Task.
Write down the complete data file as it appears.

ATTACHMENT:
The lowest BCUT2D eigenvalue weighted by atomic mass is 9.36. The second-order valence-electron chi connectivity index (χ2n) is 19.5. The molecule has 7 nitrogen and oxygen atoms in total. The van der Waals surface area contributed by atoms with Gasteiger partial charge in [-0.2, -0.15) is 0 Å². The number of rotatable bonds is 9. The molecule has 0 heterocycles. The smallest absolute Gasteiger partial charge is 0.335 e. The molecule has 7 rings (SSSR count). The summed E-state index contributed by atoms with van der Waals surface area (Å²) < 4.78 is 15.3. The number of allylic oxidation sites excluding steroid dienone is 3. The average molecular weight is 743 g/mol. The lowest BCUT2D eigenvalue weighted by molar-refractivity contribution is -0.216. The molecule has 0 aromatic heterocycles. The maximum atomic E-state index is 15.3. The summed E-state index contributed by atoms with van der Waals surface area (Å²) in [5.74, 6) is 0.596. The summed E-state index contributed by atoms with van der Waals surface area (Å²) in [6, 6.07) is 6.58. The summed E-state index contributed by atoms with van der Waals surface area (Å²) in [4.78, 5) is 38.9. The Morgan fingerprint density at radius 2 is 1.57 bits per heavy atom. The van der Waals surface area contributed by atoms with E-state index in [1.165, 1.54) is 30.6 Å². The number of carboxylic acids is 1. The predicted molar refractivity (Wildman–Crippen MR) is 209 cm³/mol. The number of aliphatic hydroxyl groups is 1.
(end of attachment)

The lowest BCUT2D eigenvalue weighted by atomic mass is 9.36. The second-order valence-electron chi connectivity index (χ2n) is 19.5. The molecule has 7 nitrogen and oxygen atoms in total. The van der Waals surface area contributed by atoms with Gasteiger partial charge in [-0.2, -0.15) is 0 Å². The number of rotatable bonds is 9. The molecule has 0 heterocycles. The smallest absolute Gasteiger partial charge is 0.335 e. The molecule has 7 rings (SSSR count). The summed E-state index contributed by atoms with van der Waals surface area (Å²) < 4.78 is 15.3. The number of allylic oxidation sites excluding steroid dienone is 3. The average molecular weight is 743 g/mol. The lowest BCUT2D eigenvalue weighted by molar-refractivity contribution is -0.216. The molecule has 0 aromatic heterocycles. The maximum atomic E-state index is 15.3. The summed E-state index contributed by atoms with van der Waals surface area (Å²) in [5.74, 6) is 0.596. The summed E-state index contributed by atoms with van der Waals surface area (Å²) in [6, 6.07) is 6.58. The summed E-state index contributed by atoms with van der Waals surface area (Å²) in [4.78, 5) is 38.9. The Morgan fingerprint density at radius 2 is 1.57 bits per heavy atom. The van der Waals surface area contributed by atoms with E-state index in [1.165, 1.54) is 30.6 Å². The number of carboxylic acids is 1. The predicted molar refractivity (Wildman–Crippen MR) is 209 cm³/mol. The number of aliphatic hydroxyl groups is 1.